Hundreds of protesters gathered Tuesday in downtown Albuquerque to demand an end to inhumane conditions in detention centers at the U.S.-Mexico border. It was part of a nationwide response to federal immigration policies that have separated family members, led to migrant deaths in detention and sought to limit who can seek asylum in the U.S.
The noon heat approached 100 degrees as people lifted homemade signs and expressed their outrage. Sayrah Namaste with the American Friends Service Committee explained what advocates want from elected leaders.
“We want the camps to close,” she said. We want no more funding for detention and deportation. And we want you to bear witness and to actually go into the facilities.”
U.S. Representative Deb Haaland came out of her office and said the recent increase in Central American migrants is a challenge the Trump Administration has turned into a crisis.
“I am heartbroken about the treatment of human beings on the southern border,” Haaland told the crowd. “And if I could change it in a heartbeat, I promise you I would, but we’re working. I want you to know that I voted against that stinkin’ Senate bill.”
That Senate bill is a border aid package that President Trump signed this week. It provides $4.6 billion for humanitarian aid and increased security measures. Advocates say it doesn’t do enough to protect migrants being held in detention.
U.S. Senator Tom Udall, who voted for the bill, sent a representative with a prepared statement to the event who was shouted down.
U.S. Senator Martin Heinrich also voted for the border assistance package and it was his state director, Rebecca Avitia, who spoke.
“My own husband has undocumented immigrants in his family,” Avitia said. “This is personal to me. This is personal to Senator Heinrich. We know this has not been a perfect process. We are negotiating with the hostage taker. Nothing is perfect when we’re in this situation.”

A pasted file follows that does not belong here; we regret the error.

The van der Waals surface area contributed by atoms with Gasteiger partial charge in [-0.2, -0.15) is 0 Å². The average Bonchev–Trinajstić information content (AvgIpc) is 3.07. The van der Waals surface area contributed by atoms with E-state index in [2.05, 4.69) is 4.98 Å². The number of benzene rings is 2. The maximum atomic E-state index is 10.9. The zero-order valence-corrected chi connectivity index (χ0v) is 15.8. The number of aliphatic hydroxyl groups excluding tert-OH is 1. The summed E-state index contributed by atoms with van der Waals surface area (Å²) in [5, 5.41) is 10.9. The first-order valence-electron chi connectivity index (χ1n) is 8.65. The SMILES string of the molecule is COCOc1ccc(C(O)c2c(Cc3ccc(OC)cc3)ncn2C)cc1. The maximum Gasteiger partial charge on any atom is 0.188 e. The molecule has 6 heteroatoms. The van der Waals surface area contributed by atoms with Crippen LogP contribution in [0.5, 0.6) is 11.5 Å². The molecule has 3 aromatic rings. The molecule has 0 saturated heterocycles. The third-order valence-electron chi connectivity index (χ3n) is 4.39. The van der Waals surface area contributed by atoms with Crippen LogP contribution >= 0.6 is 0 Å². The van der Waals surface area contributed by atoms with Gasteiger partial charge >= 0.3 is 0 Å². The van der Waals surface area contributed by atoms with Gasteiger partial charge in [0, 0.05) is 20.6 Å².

Migrants, including unaccompanied children, have been held in cold, cramped and filthy conditions according to the Associated Press. And the Trump Administration has proposed sweeping restrictions on who can apply for asylum, changing the legal landscape for those fleeing violence in Central America.
Victor Romero has been helping asylum seekers who are passing through New Mexico on the way to meet sponsors. He’s with the NM Dream Team.
“There was a man that stood out to me a lot, he told me how his one year old child almost died in his arms,” Romero said. “He had been separated from his wife and the mother of his child. There are a lot of stories like that that are very difficult to hear.”
Speakers passed around the mic. Several people compared the confinement of migrants to other atrocities throughout history, including the U.S. forced removal of Native Americans, internment of Japanese Americans during World War II, and the Holocaust.
“Dehumanizing people, isolating them in ghettos, starving them, slandering them, humiliating them, confining them and feeding them the with state-sponsored abuse is exactly how the Holocaust started, no different,” said Emet Ma’ayan of Nahalat Shalom Jewish synagogue.
Huong Nguyen came out to protest with the New Mexico Asian Family Center.
“I have kids,” she said, “and the government priority shouldn’t be to keep children away from their family. Seeking refuge, seeking asylum shouldn’t be a problem. It’s just so wrong.”
Jessica Mills said she doesn’t have much faith in electoral politics. She wants community members to force a change.
“I would like to see us coming together en masse and closing the camps ourselves, and disarming border patrol and disempowering ICE.”
Mills said she’d also love to see employees of those federal agencies lay down their authority and help migrants.
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